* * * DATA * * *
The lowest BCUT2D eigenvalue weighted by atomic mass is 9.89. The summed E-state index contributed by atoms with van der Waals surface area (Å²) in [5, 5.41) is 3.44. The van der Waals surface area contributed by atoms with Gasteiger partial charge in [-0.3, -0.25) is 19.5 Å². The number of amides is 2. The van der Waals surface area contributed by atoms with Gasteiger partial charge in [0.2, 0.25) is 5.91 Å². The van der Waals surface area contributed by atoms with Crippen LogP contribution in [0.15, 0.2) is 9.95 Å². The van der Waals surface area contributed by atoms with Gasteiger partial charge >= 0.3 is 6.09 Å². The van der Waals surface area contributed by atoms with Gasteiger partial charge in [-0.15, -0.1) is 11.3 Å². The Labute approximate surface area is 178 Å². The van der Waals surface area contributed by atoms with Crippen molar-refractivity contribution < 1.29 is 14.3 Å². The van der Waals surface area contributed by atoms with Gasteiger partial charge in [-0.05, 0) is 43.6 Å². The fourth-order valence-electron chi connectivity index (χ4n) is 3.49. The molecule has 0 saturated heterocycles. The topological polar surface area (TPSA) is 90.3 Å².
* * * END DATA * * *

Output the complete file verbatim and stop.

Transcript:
The lowest BCUT2D eigenvalue weighted by atomic mass is 9.89. The summed E-state index contributed by atoms with van der Waals surface area (Å²) in [5, 5.41) is 3.44. The van der Waals surface area contributed by atoms with Gasteiger partial charge in [-0.3, -0.25) is 19.5 Å². The number of amides is 2. The van der Waals surface area contributed by atoms with Gasteiger partial charge in [0.2, 0.25) is 5.91 Å². The van der Waals surface area contributed by atoms with Crippen LogP contribution in [0.15, 0.2) is 9.95 Å². The van der Waals surface area contributed by atoms with Gasteiger partial charge >= 0.3 is 6.09 Å². The van der Waals surface area contributed by atoms with Gasteiger partial charge in [-0.15, -0.1) is 11.3 Å². The Labute approximate surface area is 178 Å². The van der Waals surface area contributed by atoms with Crippen molar-refractivity contribution < 1.29 is 14.3 Å². The van der Waals surface area contributed by atoms with Gasteiger partial charge in [-0.05, 0) is 43.6 Å². The fourth-order valence-electron chi connectivity index (χ4n) is 3.49. The molecule has 0 saturated heterocycles. The topological polar surface area (TPSA) is 90.3 Å².